Social Media & Your Career
This week’s lecture was on the topic of social media and your career. To start off the lecture we listed all of the possible website, apps or blogs that people have that they could use to network with and it was surprising how many I used on a regular basis and how it could be purposeful for networking. I have seen before on mainly Facebook and Instagram self-promoting as well as pages specifically made for showcasing work and with 600 million users for Facebook alone the responses and feedback are incredible. Feedback is a great aspect of showing your work to the world. People that might not necessarily need to know the field you’re in can respond to your work.
In an article about how social networking has changed business (https://hbr.org/2010/12/how-social-networking-has-chan.html) it stated that “Social networking is also flattening organizations by distributing access to information. Everyone is equal on the social network. No hierarchies need get involved” I think this really does apply to the fact that not only professionals can get noticed on social media. Most of the time some of the most amazing works of design, art etc. are by students or unknown artists that without social media wouldn’t be noticed.
Techniques of promoting were also discussed and promotional pranking seemed to be quite effective and interesting. The idea of taking something and hinting or showcasing a part of a movie or a product for example as a prank got a more lifelike reaction rather than actors being paid to do so.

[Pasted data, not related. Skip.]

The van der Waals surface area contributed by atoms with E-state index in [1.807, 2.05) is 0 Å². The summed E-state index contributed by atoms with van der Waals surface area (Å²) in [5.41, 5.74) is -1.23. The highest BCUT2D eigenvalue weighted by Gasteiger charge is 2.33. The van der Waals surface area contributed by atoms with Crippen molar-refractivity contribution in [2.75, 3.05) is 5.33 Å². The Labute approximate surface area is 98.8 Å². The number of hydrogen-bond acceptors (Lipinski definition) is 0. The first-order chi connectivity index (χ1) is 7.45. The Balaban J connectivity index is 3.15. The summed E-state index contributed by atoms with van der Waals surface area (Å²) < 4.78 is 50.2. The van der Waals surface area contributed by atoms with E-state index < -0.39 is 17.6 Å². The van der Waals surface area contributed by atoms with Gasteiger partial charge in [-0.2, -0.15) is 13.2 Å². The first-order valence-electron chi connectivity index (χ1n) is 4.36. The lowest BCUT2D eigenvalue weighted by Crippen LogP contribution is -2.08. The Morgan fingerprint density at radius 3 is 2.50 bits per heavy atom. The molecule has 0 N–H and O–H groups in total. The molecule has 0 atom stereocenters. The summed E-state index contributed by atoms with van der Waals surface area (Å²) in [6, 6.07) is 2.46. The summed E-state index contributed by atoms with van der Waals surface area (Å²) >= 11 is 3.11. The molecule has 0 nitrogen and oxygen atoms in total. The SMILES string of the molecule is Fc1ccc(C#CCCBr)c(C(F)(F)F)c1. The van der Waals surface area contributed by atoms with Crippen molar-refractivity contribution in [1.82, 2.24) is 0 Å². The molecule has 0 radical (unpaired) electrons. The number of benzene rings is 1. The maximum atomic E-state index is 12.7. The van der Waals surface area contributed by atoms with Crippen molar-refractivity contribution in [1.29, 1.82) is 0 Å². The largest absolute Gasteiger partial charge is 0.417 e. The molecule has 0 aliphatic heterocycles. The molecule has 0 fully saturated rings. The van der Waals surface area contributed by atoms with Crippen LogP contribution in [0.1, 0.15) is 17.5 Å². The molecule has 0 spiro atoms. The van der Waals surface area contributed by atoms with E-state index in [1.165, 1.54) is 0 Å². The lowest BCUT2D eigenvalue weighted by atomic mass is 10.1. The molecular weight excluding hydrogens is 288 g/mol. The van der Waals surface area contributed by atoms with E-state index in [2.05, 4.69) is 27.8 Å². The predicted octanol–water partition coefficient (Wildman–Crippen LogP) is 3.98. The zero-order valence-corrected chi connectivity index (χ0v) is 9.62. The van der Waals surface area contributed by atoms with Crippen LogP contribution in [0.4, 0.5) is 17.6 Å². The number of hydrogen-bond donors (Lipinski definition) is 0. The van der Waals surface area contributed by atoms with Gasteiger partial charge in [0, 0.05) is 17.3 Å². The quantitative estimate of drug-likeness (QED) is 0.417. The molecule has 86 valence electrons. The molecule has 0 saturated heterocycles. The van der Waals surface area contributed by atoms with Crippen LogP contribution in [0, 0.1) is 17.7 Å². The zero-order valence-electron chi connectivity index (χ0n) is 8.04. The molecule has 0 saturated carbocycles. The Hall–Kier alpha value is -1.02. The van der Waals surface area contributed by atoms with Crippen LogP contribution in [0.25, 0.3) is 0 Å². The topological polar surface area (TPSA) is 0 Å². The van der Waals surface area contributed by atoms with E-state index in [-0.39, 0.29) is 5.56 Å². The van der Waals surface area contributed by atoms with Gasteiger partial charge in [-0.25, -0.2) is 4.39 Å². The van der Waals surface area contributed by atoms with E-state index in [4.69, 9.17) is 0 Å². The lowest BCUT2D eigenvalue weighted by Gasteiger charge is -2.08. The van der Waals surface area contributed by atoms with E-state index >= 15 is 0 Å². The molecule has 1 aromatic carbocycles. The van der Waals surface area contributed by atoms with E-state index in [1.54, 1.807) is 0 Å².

In the end, social networking is the way of self-promotion for this day and age and it has and will continue to change in the future to come. Promoting yourself can lead to many unseen opportunities and feedback which can be very beneficial to see what people like and don’t like. And this is why social media and networking is the most important business development.
This week’s lecture was on Inclusive design and how in your creative practice you need to include lots of cultures whether you are making a film, game or design. In the lecture (https://medium.com/self-directed-practitioners/week-12-inclusive-design-9df8f239653b) it stated that “we can only create what we know” and it is completely right. We don’t notice or bother to learn what we don’t know and instead continue with the everyday project which only cater for one particular audience that is limiting. The aim is to broaden the horizons and share your creative work for anyone who wants to read, play or listen to it.
Being broad however can take away from the message or targeting audience that you might be advertising for as an example. If you stray away and become broad from what you’re targeting and advertising for an unrealistic buyer the design itself is becoming useless. A way to solve this and create a design that can accommodate for several cultures, religions and disabilities by creating with multiple people. I have my own views and beliefs but they can be completely different to the next persons but if I was to collaborate as part of a team the combination of views and beliefs can make something completely different than I could. This can suit this broad array of views but also keep within the guidelines.